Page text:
Center for Organizational Leadership

Empowering Effective Leaders

If we are to lead, we must lead diligently

By Travis Stewart

Travis Stewart poses in front of a tree with his wife, Mindy Stewart.
Travis Stewart is a missionary for Mission Para Cristo Leadership in Nicaragua. He is pictured above with his wife, Mindy.

According to scholar Peter Northouse, leadership is not an innate trait or ability reserved only for a special group of people. Leadership is a process . And the great thing about processes is that they can be taught, learned, practiced and even perfected. As a missionary working for a nonprofit organization specializing in hosting mission teams, I often find myself in situations where being a more effective leader also means being a more effective missionary.

Since I enrolled in Harding University’s Master of Arts in organizational leadership program in January 2022, the one question that inevitably comes up in conversations is: “What do you plan to do with that ?” In a few instances, the other person has even asked something along the lines of “Isn’t that a business degree?” The assumption is that I have plans to parlay this education into a specific next step or new direction in my career. The honest answer, however, is simply that I just want to be a more effective missionary .

There is an old adage that says people don’t care how much you know until they know how much you care . In ministry, this is especially poignant. In 2023, how do we show people we care? I believe one of the most impactful ways is through empathetic, personal connections. In most cases, people don’t want to be “preached at.” They simply want someone to meet them where they are in life and walk with them in a substantive, authentic relationship. This is where the MAOL program has been especially helpful for me. It intentionally connects the concepts of leadership and communication, reminding us that good leadership demands good communication. I have learned how to be vulnerable in conversations, how to communicate more honestly and how to listen and respond instead of listening to react.

Regardless of whether we are in the business of ministry, marketing, management or medicine, we are all in the business of people . And for ministers and missionaries specifically, regardless of our roles (mission, pulpit, worship, family, youth, children, elder), we face challenges that are specifically covered in this program. For example, how do churches communicate most effectively with Traditionalists and Baby Boomers all the way through members of Gen Z and Gen Alpha? For youth ministers, how do the needs of Gen Y students differ from Millennials and their Gen X parents? How can elders create a solid strategic vision for the future? Or how can they create a crisis response plan? How can introverted and extroverted church members thrive in the same space? These are all legitimate situations that people in ministry face every day. While scripture gives excellent guidance on these issues, the MAOL program gives us an opportunity to practice responding to them in a safe and encouraging space.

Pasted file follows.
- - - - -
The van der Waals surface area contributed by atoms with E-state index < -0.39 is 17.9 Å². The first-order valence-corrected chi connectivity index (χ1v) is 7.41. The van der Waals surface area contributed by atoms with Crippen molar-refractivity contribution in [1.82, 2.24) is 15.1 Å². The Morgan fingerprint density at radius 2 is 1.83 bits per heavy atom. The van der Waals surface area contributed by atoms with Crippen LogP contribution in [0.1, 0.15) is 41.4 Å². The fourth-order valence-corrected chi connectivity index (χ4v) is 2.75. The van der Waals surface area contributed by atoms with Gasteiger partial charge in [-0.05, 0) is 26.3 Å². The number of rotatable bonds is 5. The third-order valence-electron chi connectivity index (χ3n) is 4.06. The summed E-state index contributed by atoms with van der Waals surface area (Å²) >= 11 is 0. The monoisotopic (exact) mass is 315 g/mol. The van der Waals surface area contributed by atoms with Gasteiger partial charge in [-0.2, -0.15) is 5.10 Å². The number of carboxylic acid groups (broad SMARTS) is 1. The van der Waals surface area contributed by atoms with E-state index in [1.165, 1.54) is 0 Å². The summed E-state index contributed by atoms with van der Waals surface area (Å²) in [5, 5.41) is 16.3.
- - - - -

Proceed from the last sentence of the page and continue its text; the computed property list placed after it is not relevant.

The electives I chose in this program focus on executive and workplace coaching, a field that overlaps with ministry in several areas. Coaching involves active listening, empathy, ethical considerations and asking open-ended questions. The basic principle of coaching is the coach helps the client unlock solutions within the client; they do not give the client the answers. This approach has particular application when I am visiting with people with whom I do not have a deep or lengthy relationship. These conversations often begin with someone  asking me for advice, but they can lead to spiritual questions that provide a subsequent opportunity to minister.

Scripture tells us to use our gifts to the best of our ability to further the kingdom. If professional athletes improve their skills by training and doctors, accountants, engineers, nurses and teachers improve through continuing education,  why shouldn’t those of us in ministry practice connecting with people more authentically and on a more substantive level?

If you’re feeling at this point like you aren’t gifted with strong leadership qualities, take heart! As I mentioned earlier, leadership isn’t something given only to a select few. Leadership isn't an innate trait or ability reserved only for a special group of people. Leadership is a process, and processes can be taught, learned, practiced and perfected!
I’ll leave you with a passage that has motivated me over the last several weeks: “We have different gifts, according to the grace given to each of us. If your gift is prophesying, then prophesy in accordance with your faith; if it is serving, then serve;  if it is teaching, then teach; if it is to encourage, then give encouragement; if it is giving, then give generously; if it is to lead, do it diligently ; if it to show mercy, do it cheerfully.” — Romans 12:6-8 (emphasis, mine).

Topics: Leadership Education